Following Sir Christopher’s statement, Number 10 said the prime minister was ready to bring forward any legislation needed to complete his reforms ‘on a cross-party basis as required.’

But Ms Harman, who is also Commons leader, told the BBC: ‘I think that the things Sir Christopher has recommended can and will be taken forward by the Independent Parliamentary Standards Authority.

‘I don’t want anyone to think that we have simply not taken the action that was necessary.’

Some recommendations, like the proposed ban on employing relatives, did not require legislation, she said.

She accused Mr Cameron of creating a ‘smokescreen’ adding: ‘It’s not true to say that loose ends have been left and we are somehow half-hearted about this.’

But she said: ‘I will need to reassure Sir Christopher that the things that he wants done, will be done, those legal changes that he doesn’t agree with can simply be dealt with by not bringing them into effect.’

Brown Draws Election Battle Lines

(BBC) – GORDON BROWN has put economic recovery at the heart of his final set of plans before the next general election.

Key measures in the Queen’s Speech include a crackdown on excesses in the City and a legal obligation to halve the budget deficit within four years.

Mr Brown told the Commons Labour was the ‘only party with the policies to build a long-term recovery.’

Tory leader David Cameron said Labour had run out of ‘money, time and ideas’ and called for an immediate election.

In a foretaste of the sort of arguments likely to be seen during an election campaign, Mr Brown said the Conservatives had been ‘wrong on every single issue we have faced in economic policy this year.’

And he hit back at Mr Cameron’s claims that he had used the Queen’s Speech to set out ‘fake dividing lines’ to trap the opposition ahead of a general election, which must happen by June at the latest.

Mr Brown told MPs the package of measures included in the Queen’s Speech were ‘not in the party interest but in the national interest.’

He mounted a robust defence of the government’s economic record and vowed to continue its ‘fiscal stimulus,’ telling MPs: ‘As a nation we will go for growth.’

He also announced what he said were four new measures to combat youth unemployment, including training guarantees and ‘high quality’ internships for graduates out of work for more than six months.

Mr Cameron dismissed the Queen’s Speech as ‘half-baked’ and a ‘Labour press release on Palace parchment’ and, in a sustained attack on Mr Brown’s ‘moral failure’ as a leader, he accused the prime minister of ‘desperately trying a few tricks to try and save his own skin.’

The Conservative leader said that in his obsession with trying to ‘get one over’ on the opposition the prime minister had ignored important issues such as immigration, the NHS, and cleaning-up politics, which he said were not mentioned in the Queen’s Speech.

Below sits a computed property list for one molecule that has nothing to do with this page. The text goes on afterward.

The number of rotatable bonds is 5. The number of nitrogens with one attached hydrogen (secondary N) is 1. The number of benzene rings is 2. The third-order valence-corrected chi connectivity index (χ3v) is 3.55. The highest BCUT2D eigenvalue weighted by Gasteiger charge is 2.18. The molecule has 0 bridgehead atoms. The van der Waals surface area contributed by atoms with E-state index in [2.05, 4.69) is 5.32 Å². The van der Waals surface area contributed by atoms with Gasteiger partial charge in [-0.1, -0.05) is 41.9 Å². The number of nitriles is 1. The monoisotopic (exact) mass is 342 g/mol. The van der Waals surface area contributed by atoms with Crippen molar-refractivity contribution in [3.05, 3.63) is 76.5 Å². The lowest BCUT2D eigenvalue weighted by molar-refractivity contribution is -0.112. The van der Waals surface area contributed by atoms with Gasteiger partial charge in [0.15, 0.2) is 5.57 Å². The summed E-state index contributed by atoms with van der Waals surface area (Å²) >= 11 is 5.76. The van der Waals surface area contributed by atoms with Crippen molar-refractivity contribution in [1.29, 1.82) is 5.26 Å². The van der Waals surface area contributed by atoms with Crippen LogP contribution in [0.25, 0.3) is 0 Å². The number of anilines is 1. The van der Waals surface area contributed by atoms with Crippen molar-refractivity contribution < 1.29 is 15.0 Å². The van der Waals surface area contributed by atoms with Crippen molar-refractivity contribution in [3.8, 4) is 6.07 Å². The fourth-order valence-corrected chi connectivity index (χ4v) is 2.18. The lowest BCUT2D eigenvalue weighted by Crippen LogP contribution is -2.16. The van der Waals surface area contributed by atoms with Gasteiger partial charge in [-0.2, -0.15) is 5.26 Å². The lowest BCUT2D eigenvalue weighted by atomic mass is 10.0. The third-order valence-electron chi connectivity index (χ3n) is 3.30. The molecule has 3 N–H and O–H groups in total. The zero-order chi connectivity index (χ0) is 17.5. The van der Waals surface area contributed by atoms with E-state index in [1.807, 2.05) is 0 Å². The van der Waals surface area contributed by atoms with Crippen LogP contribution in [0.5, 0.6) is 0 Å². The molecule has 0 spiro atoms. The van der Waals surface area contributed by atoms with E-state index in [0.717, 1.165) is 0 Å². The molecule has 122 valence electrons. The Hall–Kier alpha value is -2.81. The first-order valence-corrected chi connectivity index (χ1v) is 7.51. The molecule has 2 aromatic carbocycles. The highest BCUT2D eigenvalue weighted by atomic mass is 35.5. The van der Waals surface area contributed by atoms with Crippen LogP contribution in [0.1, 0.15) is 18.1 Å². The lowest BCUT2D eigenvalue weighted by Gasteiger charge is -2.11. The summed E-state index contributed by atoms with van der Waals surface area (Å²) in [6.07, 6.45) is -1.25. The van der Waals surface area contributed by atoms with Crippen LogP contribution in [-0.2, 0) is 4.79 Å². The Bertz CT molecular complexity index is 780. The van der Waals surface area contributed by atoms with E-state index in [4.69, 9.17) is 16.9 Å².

‘They have run out of money, they have run out of time, they have run out of ideas, and as we have just seen from the prime minister, they have run out of courage as well,’ Mr Cameron said.

Liberal Democrat leader Nick Clegg attacked the Queen’s Speech as a ‘fantasy’ package full of ‘unnecessary’ measures.

Mr Clegg, who had called for the speech to be cancelled and the remaining Parliamentary time before an election to be used to clean-up politics, said there was nothing in the proposed legislation to help create jobs, boost bank lending and fix the UK’s ‘rotten’ political system.

Former Home Secretary Charles Clarke, a longstanding Labour critic of Mr Brown, said the PM’s attempt to set up ‘dividing lines’ with the Tories was wrong, telling MPs: ‘This Queen’s Speech shows that we are dominated by political fear of our opponents — that is not the way for Labour to win and makes it more difficult for us to do so.’

BBC Political Editor Nick Robinson said the Queen’s Speech effectively signalled the start of the general election campaign, with Business Secretary Lord Mandelson and other senior ministers even holding an ‘election-style news conference’ at Labour Party HQ, ahead of it.

It was a slimmer programme than normal, with 10 new bills, three carried over from the previous session and two draft bills.

But with an expected 70 to 80 days of parliamentary business remaining before an election the government still faces a race against time to get its programme through.

The speech includes a bill containing guarantees about children’s schooling in England, including extra tuition for pupils who fall behind and support for gifted learners.

Meanwhile, 400,000 elderly people will be promised help with care in their own homes, as part of the Social Care Bill, which applies to England only.

A Health Bill, which would have introduced maximum waiting times for some NHS surgery and consultations, has been left out of the programme, but the changes will be brought in through secondary legislation amending the new NHS constitution.

The government has also carried over a piece of legislation restating its aspiration to abolish child poverty by 2020 — despite missing its targets in this area so far.

The Flood and Water Management Bill, following the disasters of summer 2007, would give local authorities in England and Wales the lead responsibility for managing the risk of future flooding.

There is also a bill to cut down on the paperwork police officers have to fill in when carrying out stop and search operations, in England and Wales, and to extend the collection of DNA from sex offenders.

The crime and security bill also includes compulsory licences for wheelclampers and, following the deaths of several children, compulsory safe storage of air guns.

Elfyn Llywd, Plaid Cymru’s leader at Westminster, said: ‘If this is Labour’s shadow manifesto, they have lost the election.’